Interesting post as ever by Patrick Kurp on the role of the critic.
A brief excerpt:
“A critic must write well, care about books and possess good taste and good sense. If his prose is slipshod or dull, if ideology means more to him than style, if he claims to admire bad or mediocre books, he loses the thoughtful reader’s respect. And while celebration makes for the best criticism, negative reviews in the right hands can be turned into the mirror-image of celebration, and usually offer more opportunities for laughs.”
I’m with that pretty much all the way. The best critics have a passion for literature, a desire to stand up for what’s good and knock down what’s bad. I doubt whether ideology can be separated from these judgements in the clear-cut way described above, but one should try.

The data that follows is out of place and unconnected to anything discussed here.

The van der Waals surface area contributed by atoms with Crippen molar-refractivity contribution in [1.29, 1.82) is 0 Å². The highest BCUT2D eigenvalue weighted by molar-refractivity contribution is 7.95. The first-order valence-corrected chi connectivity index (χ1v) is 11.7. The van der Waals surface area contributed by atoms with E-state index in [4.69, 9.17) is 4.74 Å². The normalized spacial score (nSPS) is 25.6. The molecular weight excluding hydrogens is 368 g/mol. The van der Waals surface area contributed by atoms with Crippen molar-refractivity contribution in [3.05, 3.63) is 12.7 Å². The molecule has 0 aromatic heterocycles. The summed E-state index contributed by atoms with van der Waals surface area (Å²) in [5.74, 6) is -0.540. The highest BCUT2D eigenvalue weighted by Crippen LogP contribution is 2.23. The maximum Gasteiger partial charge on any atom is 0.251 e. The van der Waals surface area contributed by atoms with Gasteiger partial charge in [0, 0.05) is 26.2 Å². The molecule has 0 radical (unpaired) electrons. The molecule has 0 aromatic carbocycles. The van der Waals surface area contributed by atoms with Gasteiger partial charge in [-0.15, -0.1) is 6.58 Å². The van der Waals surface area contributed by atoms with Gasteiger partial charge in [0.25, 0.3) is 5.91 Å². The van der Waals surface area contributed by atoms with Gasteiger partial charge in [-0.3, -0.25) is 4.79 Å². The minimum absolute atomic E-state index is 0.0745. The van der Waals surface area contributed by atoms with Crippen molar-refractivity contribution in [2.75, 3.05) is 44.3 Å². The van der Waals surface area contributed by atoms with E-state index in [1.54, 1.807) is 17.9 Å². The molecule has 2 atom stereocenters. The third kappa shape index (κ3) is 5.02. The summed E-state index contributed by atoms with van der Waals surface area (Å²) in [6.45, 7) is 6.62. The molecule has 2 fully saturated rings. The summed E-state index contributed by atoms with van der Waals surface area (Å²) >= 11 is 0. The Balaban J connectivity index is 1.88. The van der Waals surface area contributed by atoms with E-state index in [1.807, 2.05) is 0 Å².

While all critical judgements are subjective, they need to be argued for. There are more than enough people these days arguing that everything is relative and no opinion counts for more than any other, which is, I think, an abdication of responsible thought, as if – for the first time in history – 21st century human beings have neither the capacity nor the will to discriminate between what’s worth carrying forward and what ought to be dumped on the kerbside.